Twenty-two additional people indicted for conspiracy to traffic large amounts of heroin, cocaine and fentanyl in Toledo area
An additional 22 people, most from Toledo, were indicted for their roles in a conspiracy to traffic large amounts of heroin, cocaine and fentanyl in Northwest Ohio.
The 22 people indicted are charged in a superseding indictment unsealed today in U.S. District Court in Toledo. Nine people were previously indicted in May.
Named in the 82-count indictment are: Pedro Negrin, 60, Santino Montoya, 26, Aurelio Seoane-Armada, 60, Jamel Gaines, 31, Corey Goings, 48, Nathaniel Houle, Jr., 23, Korey Parker, 29, Esteban Camejo, 29, Matthew Dale, 30, Kevin Downer, Jr., 23, Emilio Garcia, 25, Roberto Gomez, 26, Jason Hill, 25, Stephon Holcomb, 35, Roy Jackson, Jr., 25, Kelley Lee, 47, Lynna Lopez, 32, Vicente Lopez, Jr., 29, Odell McGee, 35, Anthony McRae, Jr., 24, Todd Miller, 47, Jameer Pratt, 24, Monica Patrick, 28, and Tim Wyse, 56, all of Toledo; Francisco Cabrera-Hernandez, 35, of Casa Grande, Arizona; Luis Perez-Rodriguez, 32, of Phoenix; Keimond Brown, 37, of Maricopa, Arizona; Brittany Loya, 23, of Perrysburg, Ohio; Tony Nichols, 48, of Northwood, Ohio; Jennifer Thomas, 53, of Laveen, Arizona, and Shane Ybarra, Sr., 35, of Walbridge, Ohio.
All 31 defendants are charged with one count of conspiracy to possess with intent to distribute at least one kilogram of heroin, five kilograms of cocaine, 280 grams of crack cocaine and 400 grams of fentanyl.
Additional charges include being a felon in possession of a firearm, maintaining drug-involved premises, interstate travel and transportation in aid of racketeering enterprises, making false statements and use of a communications facility to facilitate a drug conspiracy.
According to the indictment:
Negrin allegedly obtained heroin, cocaine and fentanyl from various suppliers, including Hernandez and Rodriguez, in Mexico, Arizona, Florida and Michigan. Hernandez used motor vehicles with special secret “trap” compartments to transport the drugs from Arizona to Ohio.
Negrin then allegedly distributed the drugs to numerous other suppliers, including Montaya, Gaines, Camejo, Holcomb, Lee, Wyse and Ybarra. Those suppliers, in turn, distributed the narcotics to other drug dealers.
Members of the conspiracy used several different residences in the Toledo area to store, package and distribute the narcotics and subsequent cash.
Prosecutors are seeking to forfeit more than $400,000 in cash and several firearms seized as part of the investigation.
U.S. Attorney Justin Herdman said: “This group brought deadly fentanyl, heroin and cocaine to Toledo from Mexico and other states. Not surprisingly, firearms and large amounts of cash were seized as part of this investigation. We will use every tool available to us to prosecute those who import and sell the drugs killing our neighbors, and who illegally have firearms as part of their operation.”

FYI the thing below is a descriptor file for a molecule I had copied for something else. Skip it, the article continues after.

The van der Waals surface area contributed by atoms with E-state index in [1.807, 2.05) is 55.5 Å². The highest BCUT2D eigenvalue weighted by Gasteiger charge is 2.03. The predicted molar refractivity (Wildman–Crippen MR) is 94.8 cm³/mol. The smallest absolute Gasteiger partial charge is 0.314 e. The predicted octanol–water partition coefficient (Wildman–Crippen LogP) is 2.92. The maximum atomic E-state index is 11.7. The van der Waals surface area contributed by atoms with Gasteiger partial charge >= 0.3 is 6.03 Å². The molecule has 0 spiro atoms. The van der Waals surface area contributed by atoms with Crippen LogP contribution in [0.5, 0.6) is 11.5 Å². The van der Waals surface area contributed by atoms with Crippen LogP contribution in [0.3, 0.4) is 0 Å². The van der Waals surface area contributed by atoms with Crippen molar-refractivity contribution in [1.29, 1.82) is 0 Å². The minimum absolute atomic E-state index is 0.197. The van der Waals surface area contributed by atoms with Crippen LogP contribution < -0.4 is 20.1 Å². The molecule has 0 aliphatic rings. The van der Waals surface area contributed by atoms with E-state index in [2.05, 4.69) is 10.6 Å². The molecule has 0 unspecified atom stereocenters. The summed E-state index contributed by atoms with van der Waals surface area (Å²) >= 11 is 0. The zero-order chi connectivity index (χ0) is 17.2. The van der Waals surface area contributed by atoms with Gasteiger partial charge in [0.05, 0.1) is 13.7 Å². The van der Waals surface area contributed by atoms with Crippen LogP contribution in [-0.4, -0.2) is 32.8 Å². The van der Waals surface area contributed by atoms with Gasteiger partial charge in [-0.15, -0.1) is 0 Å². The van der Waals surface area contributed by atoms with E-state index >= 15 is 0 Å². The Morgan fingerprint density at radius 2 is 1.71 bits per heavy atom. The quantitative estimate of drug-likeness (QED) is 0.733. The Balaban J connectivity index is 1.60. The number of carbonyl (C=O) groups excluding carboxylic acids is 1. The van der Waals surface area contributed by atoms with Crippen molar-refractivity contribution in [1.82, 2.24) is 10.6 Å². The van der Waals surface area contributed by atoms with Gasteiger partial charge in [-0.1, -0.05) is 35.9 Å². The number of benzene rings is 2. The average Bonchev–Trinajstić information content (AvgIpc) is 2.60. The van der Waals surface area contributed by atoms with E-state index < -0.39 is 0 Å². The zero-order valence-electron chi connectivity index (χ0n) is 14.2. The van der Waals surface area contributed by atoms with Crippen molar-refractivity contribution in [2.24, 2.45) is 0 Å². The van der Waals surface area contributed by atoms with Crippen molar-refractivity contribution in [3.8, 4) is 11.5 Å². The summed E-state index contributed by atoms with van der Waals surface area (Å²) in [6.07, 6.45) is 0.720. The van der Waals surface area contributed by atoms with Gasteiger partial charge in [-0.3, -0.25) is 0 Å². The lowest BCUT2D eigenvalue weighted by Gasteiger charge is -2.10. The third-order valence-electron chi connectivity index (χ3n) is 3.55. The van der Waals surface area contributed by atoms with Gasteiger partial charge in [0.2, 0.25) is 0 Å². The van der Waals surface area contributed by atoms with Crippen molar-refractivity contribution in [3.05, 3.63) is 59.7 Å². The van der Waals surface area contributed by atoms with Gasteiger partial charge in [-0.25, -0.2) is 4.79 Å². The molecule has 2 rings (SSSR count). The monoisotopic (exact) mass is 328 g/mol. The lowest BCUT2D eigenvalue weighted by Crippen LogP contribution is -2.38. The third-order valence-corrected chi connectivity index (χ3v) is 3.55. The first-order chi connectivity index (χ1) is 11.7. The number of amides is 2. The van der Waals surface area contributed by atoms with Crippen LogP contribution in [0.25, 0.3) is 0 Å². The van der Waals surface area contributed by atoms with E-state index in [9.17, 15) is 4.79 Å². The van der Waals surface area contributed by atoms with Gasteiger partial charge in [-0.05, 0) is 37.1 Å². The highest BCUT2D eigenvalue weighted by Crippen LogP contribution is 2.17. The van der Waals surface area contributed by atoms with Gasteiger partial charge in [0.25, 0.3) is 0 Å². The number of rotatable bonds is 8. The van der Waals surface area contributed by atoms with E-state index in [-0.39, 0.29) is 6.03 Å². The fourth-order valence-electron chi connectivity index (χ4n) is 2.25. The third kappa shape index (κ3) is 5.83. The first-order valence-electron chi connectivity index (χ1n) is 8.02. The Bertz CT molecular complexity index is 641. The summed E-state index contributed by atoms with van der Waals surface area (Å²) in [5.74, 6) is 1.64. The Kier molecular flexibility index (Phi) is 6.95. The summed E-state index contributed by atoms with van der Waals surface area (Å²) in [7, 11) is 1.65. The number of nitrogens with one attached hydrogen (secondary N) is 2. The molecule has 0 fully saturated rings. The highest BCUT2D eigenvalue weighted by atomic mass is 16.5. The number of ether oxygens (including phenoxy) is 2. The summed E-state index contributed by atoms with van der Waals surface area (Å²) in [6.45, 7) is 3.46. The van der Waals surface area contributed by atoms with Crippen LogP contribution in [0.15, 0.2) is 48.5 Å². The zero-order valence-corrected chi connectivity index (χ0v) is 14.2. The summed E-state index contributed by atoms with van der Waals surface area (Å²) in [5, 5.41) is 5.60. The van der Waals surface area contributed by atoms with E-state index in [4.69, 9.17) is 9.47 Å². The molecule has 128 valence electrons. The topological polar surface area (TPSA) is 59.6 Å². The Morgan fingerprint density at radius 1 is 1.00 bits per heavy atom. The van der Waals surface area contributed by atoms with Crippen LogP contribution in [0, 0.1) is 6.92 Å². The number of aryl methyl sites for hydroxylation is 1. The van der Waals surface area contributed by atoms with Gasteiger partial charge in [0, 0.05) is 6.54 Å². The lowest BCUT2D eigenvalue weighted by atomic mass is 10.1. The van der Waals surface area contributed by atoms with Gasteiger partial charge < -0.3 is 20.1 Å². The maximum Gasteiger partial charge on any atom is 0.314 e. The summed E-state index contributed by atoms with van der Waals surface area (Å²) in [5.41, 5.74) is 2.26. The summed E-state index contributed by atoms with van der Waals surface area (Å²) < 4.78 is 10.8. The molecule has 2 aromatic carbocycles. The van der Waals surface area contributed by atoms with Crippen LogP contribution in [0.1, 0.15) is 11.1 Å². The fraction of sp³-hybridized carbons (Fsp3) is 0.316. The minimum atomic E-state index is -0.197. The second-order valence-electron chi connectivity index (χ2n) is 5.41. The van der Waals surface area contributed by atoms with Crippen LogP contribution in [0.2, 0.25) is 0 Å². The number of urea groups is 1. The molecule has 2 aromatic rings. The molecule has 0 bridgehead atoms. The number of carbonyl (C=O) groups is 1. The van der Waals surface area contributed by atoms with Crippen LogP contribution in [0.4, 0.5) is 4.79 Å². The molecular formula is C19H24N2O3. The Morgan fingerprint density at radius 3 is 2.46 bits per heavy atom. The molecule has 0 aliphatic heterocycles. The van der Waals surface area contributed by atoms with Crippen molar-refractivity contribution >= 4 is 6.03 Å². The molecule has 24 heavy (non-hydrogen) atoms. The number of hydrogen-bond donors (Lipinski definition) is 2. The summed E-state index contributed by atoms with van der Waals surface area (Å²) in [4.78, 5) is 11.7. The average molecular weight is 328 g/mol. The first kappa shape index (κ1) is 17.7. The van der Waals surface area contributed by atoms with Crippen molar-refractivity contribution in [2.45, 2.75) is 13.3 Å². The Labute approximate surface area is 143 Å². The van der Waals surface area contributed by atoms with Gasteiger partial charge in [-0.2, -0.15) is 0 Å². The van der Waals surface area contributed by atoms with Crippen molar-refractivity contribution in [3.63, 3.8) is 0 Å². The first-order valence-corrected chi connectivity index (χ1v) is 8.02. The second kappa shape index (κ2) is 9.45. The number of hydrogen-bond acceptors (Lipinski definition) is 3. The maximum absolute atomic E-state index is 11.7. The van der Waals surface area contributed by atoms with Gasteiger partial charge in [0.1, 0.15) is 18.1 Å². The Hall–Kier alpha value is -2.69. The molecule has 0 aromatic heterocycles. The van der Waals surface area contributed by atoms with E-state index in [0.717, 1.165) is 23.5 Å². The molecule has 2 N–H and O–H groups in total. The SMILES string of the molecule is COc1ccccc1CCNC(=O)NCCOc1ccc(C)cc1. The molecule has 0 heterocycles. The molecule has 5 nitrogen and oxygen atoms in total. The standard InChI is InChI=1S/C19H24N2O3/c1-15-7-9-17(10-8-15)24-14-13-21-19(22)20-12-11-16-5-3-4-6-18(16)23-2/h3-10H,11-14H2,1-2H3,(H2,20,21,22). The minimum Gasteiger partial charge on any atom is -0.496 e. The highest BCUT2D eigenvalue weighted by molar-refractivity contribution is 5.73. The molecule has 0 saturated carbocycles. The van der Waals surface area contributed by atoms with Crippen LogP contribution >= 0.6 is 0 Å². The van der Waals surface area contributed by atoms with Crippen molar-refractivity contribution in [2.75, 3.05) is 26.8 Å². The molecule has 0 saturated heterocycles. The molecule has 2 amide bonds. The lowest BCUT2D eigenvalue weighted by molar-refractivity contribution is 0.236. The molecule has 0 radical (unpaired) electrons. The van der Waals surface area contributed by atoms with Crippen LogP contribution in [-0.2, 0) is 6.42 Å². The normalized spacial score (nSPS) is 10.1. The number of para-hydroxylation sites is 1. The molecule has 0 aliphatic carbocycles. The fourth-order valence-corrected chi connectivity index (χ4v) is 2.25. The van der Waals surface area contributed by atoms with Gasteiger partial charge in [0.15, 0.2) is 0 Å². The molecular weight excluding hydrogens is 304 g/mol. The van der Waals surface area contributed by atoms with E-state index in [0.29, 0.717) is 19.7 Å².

“A multi-year, multi-agency investigation has resulted in the seizure of hundreds of thousands of dollars in cash, numerous weapons and large loads of dangerous, illegal drugs,” said FBI Special Agent in Charge Eric Smith. “This collaborative law enforcement effort has dismantled a large-scale drug trafficking organization that has brought danger to our community for years. These individuals will now face the justice system and be held accountable for their numerous crimes. Thanks to the community and our law enforcement partners -- a job well done.”
“Today’s operation is the culmination of a multi-year organized crime drug trafficking investigation by local, state, and federal law enforcement partners” said Toledo Police George Kral. “I am proud of all the detectives, deputies, and special agents involved in this investigation – especially members of the Toledo Metro Drug Task Force. It is because of their work the Negrin drug trafficking organization has been effectively dismantled.”
If convicted, the defendants’ sentences will be determined by the Court after reviewing factors unique to this case, including the defendants’ prior criminal record, if any, the defendants’ role in the offense and the characteristics of the violation. In all cases, the sentence will not exceed the statutory maximum and in most cases, it will be less than the maximum.
The Federal Bureau of Investigation and Toledo Metro Drug Task Force investigated the case. It is being prosecuted by Assistant U.S. Attorneys Alissa M. Sterling and Matthew D. Simko.
A superseding indictment is only a charge and is not evidence of guilt. Defendants are entitled to a fair trial in which it will be the government’s burden to prove guilt beyond a reasonable doubt.